- Showcase the “farmtiques”: The client had collected a number of “farmtiques” including some antique farm equipment and an old cast iron bathtub. She wanted these to be showcased in the planting area, but she also wanted the garden to have a fun, modern feel to it.
- Beautify the area: The area is near the front of the house, in a very visual area as you enter the property. The client wanted to create an area that is welcoming and visually appealing as people drive up to the house.
Since the area was already prepped, the installation went quickly. The actual garden installation only took my friend and me about 2 days from start to finish!
We started by gathering any usable supplies, plants, pots and “farmtiques” that were already on the property. We moved everything into the area and began arranging them. This gave us a good idea of what the space would look like. We took some time to assess what kind of plants and elements we would need to add in order to finish the space. Then, we spent the rest of the day shopping at local nurseries for plants and some pots!
Day two consisted primarily of planting. For the potted plants, we used native soil mixed with a little potting soil mix. I wouldn’t always recommend this method, but since we were planting drought-hardy plants and natives, they should do well in the clay soil. This also helped to cut costs since we didn’t have to bring in soil for the area.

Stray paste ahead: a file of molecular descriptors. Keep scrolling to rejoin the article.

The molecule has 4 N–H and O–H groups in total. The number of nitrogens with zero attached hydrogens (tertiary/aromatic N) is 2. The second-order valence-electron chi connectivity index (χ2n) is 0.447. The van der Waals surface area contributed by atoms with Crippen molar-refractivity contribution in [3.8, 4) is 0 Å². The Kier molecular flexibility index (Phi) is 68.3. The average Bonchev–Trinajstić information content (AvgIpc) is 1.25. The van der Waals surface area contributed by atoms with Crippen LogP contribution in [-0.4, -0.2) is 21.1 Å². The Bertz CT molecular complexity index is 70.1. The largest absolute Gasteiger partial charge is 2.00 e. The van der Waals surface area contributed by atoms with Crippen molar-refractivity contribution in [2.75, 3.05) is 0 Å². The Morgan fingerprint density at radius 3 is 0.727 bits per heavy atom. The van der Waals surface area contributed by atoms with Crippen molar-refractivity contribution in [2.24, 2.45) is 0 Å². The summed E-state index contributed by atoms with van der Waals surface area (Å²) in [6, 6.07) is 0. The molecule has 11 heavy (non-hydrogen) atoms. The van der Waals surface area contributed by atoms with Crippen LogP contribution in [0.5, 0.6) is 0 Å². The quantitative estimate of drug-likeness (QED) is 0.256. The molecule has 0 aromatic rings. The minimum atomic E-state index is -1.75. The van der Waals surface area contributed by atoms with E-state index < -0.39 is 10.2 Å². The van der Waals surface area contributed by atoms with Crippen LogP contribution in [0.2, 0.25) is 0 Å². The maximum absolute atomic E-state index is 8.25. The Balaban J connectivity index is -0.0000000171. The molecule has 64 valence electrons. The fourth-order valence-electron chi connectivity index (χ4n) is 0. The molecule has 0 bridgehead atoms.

You all know how I love a good “Before and After” reveal, so here we go!
Video tour of the garden:
What I love about this drought tolerant garden site:
I absolutely LOVE how this garden space came together! There are so many little details in this garden! Unfortunately, you can’t enjoy them all through photos in the same way that you can in real life. But, here are some highlights of the design:
- The plants are spaced and arranged according to their mature size and heights. Taller plants are stacked towards the back of the site to draw your eyes up and through the site. Because it will take time for the plants to fill in and reach maturity, the real time to judge the design will be in 1-2 years once the area fills in. Hopefully I will be able to include some updated photos at that time!
- The design features a circular path through the garden elements so that you can walk through the space, enjoying it from all sides. The path also allows for easy access to tend to the plants when needed.
- The inclusion of the vintage farm equipment and farmtiques is countered with some colorful, modern pottery to give the area a touch of a modern vibe.
- There will eventually be a large welcome sign centered between the windmill and the large wagon wheel to complete the South side of the garden space and create a lovely backdrop for the space.
- My favorite element, which I call the “aloe trail”, features a bunch of aloe plants flowing out of a rusted metal barrel situated next to a cast iron bathtub. How adorbs, right?!
Plants used for this drought tolerant garden: